(1) The trial court erred in rejecting the great weight of evidence provided by expert witness psychiatric and medical testimony, psychiatric and medical records and the testimony of Mrs. Koury and lay witnesses that Mrs. Koury had sustained a chronic disabling post traumatic stress disorder as a result of the accident;
(2) The trial court erred in rejecting the great weight of evidence provided by expert witness medical testimony, medical records, and the testimony of Mrs. Koury and Mr. Hendricks that Mrs. Koury had sustained severe, painful, disabling, and permanent injuries to her head, eyes, jaw, teeth, neck, right arm, back, abdomen, and left leg, ankle, and foot as a result of the accident.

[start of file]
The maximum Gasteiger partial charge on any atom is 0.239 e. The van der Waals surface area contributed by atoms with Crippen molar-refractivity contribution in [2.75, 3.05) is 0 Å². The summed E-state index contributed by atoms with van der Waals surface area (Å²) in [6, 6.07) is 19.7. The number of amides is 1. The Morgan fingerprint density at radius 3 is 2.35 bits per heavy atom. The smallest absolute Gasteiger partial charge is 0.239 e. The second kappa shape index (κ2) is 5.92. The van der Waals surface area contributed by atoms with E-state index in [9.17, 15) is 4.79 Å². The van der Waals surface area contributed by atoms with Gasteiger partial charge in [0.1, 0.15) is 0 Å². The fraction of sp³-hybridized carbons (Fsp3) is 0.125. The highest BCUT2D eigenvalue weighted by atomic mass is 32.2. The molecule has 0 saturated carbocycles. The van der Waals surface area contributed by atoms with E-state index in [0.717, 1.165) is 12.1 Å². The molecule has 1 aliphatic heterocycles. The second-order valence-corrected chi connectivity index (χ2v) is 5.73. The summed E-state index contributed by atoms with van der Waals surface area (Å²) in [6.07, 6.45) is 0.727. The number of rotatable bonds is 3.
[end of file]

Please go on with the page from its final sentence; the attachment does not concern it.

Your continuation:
Plaintiff contends the general damage award of $ 25,500.00 constituted an abuse of discretion in light of the evidence presented at trial and should be raised to $ 150,000.00.
LSA-C.C. Art. 2324.1 provides:
"In the assessment of damages in cases of offenses, quasi offenses, and quasi contracts, much discretion must be left to the judge or jury."
A trial court's award may also be disturbed if it was based on a manifestly erroneous or clearly wrong finding of fact. Arceneaux v. Domingue, 365 So.2d 1330 (La.1978); Canter v. Koehring Company, 283 So.2d 716 (La.1973). This principle is particularly applicable when it involves credibility of witnesses as does the present case. Dugas v. Mouton, 460 So.2d 739 (La.App. 3 Cir. 1984).